Anyway, some great ideas for the future, there, especially the different formats – sign me up for the Superman Family-style books right now. My least favourite/please God No! Is Ryan’s notion to get rid of almost DC’s entire publishing history. I agree, a slavish adherence to continuity has been damaging at times, but continuity has also led to some wonderful, rich sagas. And when has a New Universe ever took? It would never hit that four-year mark, readers would desert in droves.

    If I were in charge I’d pay big bucks to bring in Paul Levitz and Roger Stern (or guys of similar stature) to train up the editors – didn’t DC used to have weekly training sessions? – in narrative structure, character and the like, plus the importance of hitting those deadlines. So many of DC’s problems over the last few years seems to come from individual editors who don’t spot holes in stories, or don’t crack the whip with their writers – I’d relax the overall holistic editorial hand and give the editors more power to actually be the boss of their creatives. Have the big creative retreat annually to get everyone on the same page as far as general direction is concerned, but if good ideas come up along the way, they can be incorporated.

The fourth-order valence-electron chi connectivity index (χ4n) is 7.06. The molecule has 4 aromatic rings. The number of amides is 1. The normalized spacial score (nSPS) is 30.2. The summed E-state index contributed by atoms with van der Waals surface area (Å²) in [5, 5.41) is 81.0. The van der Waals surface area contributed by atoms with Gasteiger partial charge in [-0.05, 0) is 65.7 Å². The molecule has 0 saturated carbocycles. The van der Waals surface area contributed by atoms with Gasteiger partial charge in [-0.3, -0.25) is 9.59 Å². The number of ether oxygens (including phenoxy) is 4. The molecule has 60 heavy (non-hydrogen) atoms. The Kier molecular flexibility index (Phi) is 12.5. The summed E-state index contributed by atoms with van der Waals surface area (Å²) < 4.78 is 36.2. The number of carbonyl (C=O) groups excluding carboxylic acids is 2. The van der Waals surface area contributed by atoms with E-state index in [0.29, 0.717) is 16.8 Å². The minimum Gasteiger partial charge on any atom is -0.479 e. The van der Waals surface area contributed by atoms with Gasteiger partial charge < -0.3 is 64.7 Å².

I’d look back to the golden period of FF when Stan and Jack gave us, in short order, the Inhumans, Black Panther, Galactus, Silver Surfer and more and challenge creative teams to come up with new concepts and spins that have as much potential, but introduced in the existing books – I want what Ryan wants, fresh characters, but throwing the super-baby out with the bath water is a non-starter.

    Again, though, this was a great listen, thanks for putting it together, Ryan, and to the boys for taking part.

  8. If I were in charge…

    Firstly, I’d cancel every book. No more monthlies. Like Siskoid, I would move to book formats. 4-6 issue length stories plus back-ups teasing other upcoming stories with similar characters.